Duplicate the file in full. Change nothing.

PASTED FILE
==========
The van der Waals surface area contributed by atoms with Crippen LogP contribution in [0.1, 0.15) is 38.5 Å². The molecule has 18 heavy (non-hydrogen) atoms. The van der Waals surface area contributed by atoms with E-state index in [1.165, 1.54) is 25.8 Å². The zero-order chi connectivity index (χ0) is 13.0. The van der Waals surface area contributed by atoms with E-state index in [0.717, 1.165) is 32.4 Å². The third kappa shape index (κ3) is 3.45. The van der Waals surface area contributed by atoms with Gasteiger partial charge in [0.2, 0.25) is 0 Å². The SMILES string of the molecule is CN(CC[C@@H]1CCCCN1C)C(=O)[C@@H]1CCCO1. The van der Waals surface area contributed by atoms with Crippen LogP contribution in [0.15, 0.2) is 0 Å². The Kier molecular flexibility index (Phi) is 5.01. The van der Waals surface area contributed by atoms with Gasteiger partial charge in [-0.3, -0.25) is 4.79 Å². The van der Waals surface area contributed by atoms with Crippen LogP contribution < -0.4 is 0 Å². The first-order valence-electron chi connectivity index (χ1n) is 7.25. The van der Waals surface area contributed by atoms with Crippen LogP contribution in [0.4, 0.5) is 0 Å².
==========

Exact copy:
The van der Waals surface area contributed by atoms with Crippen LogP contribution in [0.1, 0.15) is 38.5 Å². The molecule has 18 heavy (non-hydrogen) atoms. The van der Waals surface area contributed by atoms with E-state index in [1.165, 1.54) is 25.8 Å². The zero-order chi connectivity index (χ0) is 13.0. The van der Waals surface area contributed by atoms with E-state index in [0.717, 1.165) is 32.4 Å². The third kappa shape index (κ3) is 3.45. The van der Waals surface area contributed by atoms with Gasteiger partial charge in [0.2, 0.25) is 0 Å². The SMILES string of the molecule is CN(CC[C@@H]1CCCCN1C)C(=O)[C@@H]1CCCO1. The van der Waals surface area contributed by atoms with Crippen LogP contribution in [0.15, 0.2) is 0 Å². The Kier molecular flexibility index (Phi) is 5.01. The van der Waals surface area contributed by atoms with Gasteiger partial charge in [-0.3, -0.25) is 4.79 Å². The van der Waals surface area contributed by atoms with Crippen LogP contribution < -0.4 is 0 Å². The first-order valence-electron chi connectivity index (χ1n) is 7.25. The van der Waals surface area contributed by atoms with Crippen LogP contribution in [0.4, 0.5) is 0 Å².